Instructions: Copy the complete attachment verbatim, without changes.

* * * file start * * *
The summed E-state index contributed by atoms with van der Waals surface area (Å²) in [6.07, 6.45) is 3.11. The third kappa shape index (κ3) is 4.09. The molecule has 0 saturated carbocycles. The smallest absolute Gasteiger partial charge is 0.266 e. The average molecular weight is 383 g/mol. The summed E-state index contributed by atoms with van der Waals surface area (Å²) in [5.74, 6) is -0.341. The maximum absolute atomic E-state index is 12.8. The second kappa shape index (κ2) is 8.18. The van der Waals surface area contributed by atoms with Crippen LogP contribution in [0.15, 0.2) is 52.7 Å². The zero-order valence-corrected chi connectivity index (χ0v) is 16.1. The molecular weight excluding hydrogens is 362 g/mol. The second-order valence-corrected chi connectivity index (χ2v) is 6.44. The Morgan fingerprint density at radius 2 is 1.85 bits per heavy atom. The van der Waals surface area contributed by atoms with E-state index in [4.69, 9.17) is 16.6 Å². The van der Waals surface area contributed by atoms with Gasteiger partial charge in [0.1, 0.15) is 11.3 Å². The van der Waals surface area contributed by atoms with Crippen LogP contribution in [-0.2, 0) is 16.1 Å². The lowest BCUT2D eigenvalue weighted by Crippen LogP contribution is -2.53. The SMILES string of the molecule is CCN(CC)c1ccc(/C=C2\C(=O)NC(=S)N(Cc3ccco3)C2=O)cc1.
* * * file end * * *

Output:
The summed E-state index contributed by atoms with van der Waals surface area (Å²) in [6.07, 6.45) is 3.11. The third kappa shape index (κ3) is 4.09. The molecule has 0 saturated carbocycles. The smallest absolute Gasteiger partial charge is 0.266 e. The average molecular weight is 383 g/mol. The summed E-state index contributed by atoms with van der Waals surface area (Å²) in [5.74, 6) is -0.341. The maximum absolute atomic E-state index is 12.8. The second kappa shape index (κ2) is 8.18. The van der Waals surface area contributed by atoms with Crippen LogP contribution in [0.15, 0.2) is 52.7 Å². The zero-order valence-corrected chi connectivity index (χ0v) is 16.1. The molecular weight excluding hydrogens is 362 g/mol. The second-order valence-corrected chi connectivity index (χ2v) is 6.44. The Morgan fingerprint density at radius 2 is 1.85 bits per heavy atom. The van der Waals surface area contributed by atoms with E-state index in [4.69, 9.17) is 16.6 Å². The van der Waals surface area contributed by atoms with Gasteiger partial charge in [0.1, 0.15) is 11.3 Å². The van der Waals surface area contributed by atoms with Crippen LogP contribution in [-0.2, 0) is 16.1 Å². The lowest BCUT2D eigenvalue weighted by Crippen LogP contribution is -2.53. The SMILES string of the molecule is CCN(CC)c1ccc(/C=C2\C(=O)NC(=S)N(Cc3ccco3)C2=O)cc1.